Lucan is a village on the township of Lucan Biddulph in Ontario. The township had a population of 4,700 in 2016.
Lucan Biddulph is an agricultural community with fertile soils used for growing crops and raising livestock. Many of the township's residents are employed in the agricultural sector.
Lucan was named in tribute to Lord Lucan, a prominent landowner in Ireland.
Despite being more than 500 km (310 mi) to the north, in 1829 the area became a refuge for a group of free African Americans from Cincinnati, Ohio, who had been threatened by riots and job discrimination by whites in their city. A group of roughly 200 American blacks were granted refuge and land by the Canada Company and duly set up a colony named Wilberforce. This was one of the earliest, if not the earliest, settlements connected with the American Colonization Society (which was established in 1816 to settle free blacks in an African colony) in Upper Canada and/or West Africa) and was established before emancipation. The flight of refugee blacks, escaped slaves from the South, northward into Canada beginning around this time was as part of the Underground Railroad.
Most of the Cincinnati blacks came from city life and did not adapt well to the harsh farming environment. They cleared large lots of land by logging and worked hard to sustain the colony, but much of the population declined through the 1840s as many of the original colonists moved on to larger, growing urban centres such as Detroit, Cleveland or Toronto to obtain wage-based employment. A few remained to work the land through subsequent generations.
The area was further logged and settled by whites in the 1840s, and later, many from Ireland, some of whom purchased farmsteads from the departing blacks or new lots sold to them cheaply by the Canada Company. Nowadays fewer than 40 descendants of the ancestral blacks remain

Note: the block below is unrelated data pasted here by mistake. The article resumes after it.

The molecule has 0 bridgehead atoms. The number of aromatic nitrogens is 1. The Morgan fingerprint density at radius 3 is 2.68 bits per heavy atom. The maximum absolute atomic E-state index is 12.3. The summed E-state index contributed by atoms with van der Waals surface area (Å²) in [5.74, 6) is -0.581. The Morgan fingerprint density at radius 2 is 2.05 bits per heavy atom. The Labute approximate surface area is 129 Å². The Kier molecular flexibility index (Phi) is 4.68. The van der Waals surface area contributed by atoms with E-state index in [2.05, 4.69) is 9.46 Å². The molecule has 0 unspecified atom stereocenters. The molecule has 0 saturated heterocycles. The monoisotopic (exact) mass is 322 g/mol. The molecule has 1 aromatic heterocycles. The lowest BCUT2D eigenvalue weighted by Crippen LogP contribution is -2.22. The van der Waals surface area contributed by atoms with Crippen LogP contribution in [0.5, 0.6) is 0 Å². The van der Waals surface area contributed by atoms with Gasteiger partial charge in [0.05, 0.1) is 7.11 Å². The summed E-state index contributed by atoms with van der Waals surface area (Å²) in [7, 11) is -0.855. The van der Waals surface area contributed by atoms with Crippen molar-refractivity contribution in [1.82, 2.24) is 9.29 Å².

By 1850, the majority of the township's landholders were Irish Catholics, many of whom had immigrated from farming lands in County Tipperary, Ireland.
Biddulph Township is known as the site of the brutal massacre on February 4, 1880 of five of the Black Donnellys, an immigrant Irish family caught up in a long-standing local feud. These events have been written about many times and is etched into the criminal history of rural Ontario; it is well known in Canada and nearby areas of the United States.
You only can get in and out of town by your own means of transport. There is no public transport available. You can't do a thing here without a car! It is between London, Ontario and Exeter, Ontario on Highway 4, approximately 28 km north of London, Ontario.
Lucan is a typical Southern Ontario farmer's town. Its location on Highway 4 makes it a typical pass-through town.
- Lucan Area Heritage & Donnelly Museum, 171 Main St, ☏ . Mid-May to end of Sep: Tu-Su 11AM-4PM. Tours of the museum and heritage buildings, exhibits about the Black Donnelleys, vigilante bus tours, group tours, school programs, escape room bookings, and various events throughout the year.
- Baconfest. The festival celebrates bacon, motorcycles, and live music. Started in 2014 by a local business and the Township, the event has increased in attendance to over 30,000 people. It is held the second Saturday in July 10AM-7PM.
- In the summer there is a nice splash pad available in the Optimist Park on Elm Street. The splash pad is in the shape of an Irish shamrock.
- The Santa Parade on the first Saturday in December is well worth a visit for children under 10 years old. The parade is well known in the area and the longest in its kind in the wide area. It takes 1½-2 hours for the parade to pass: dress warmly!
- Lucan Architectural, 277 Main St, ☏ . Daily 9AM-5PM. Amish furniture, home decor, garden items, toys,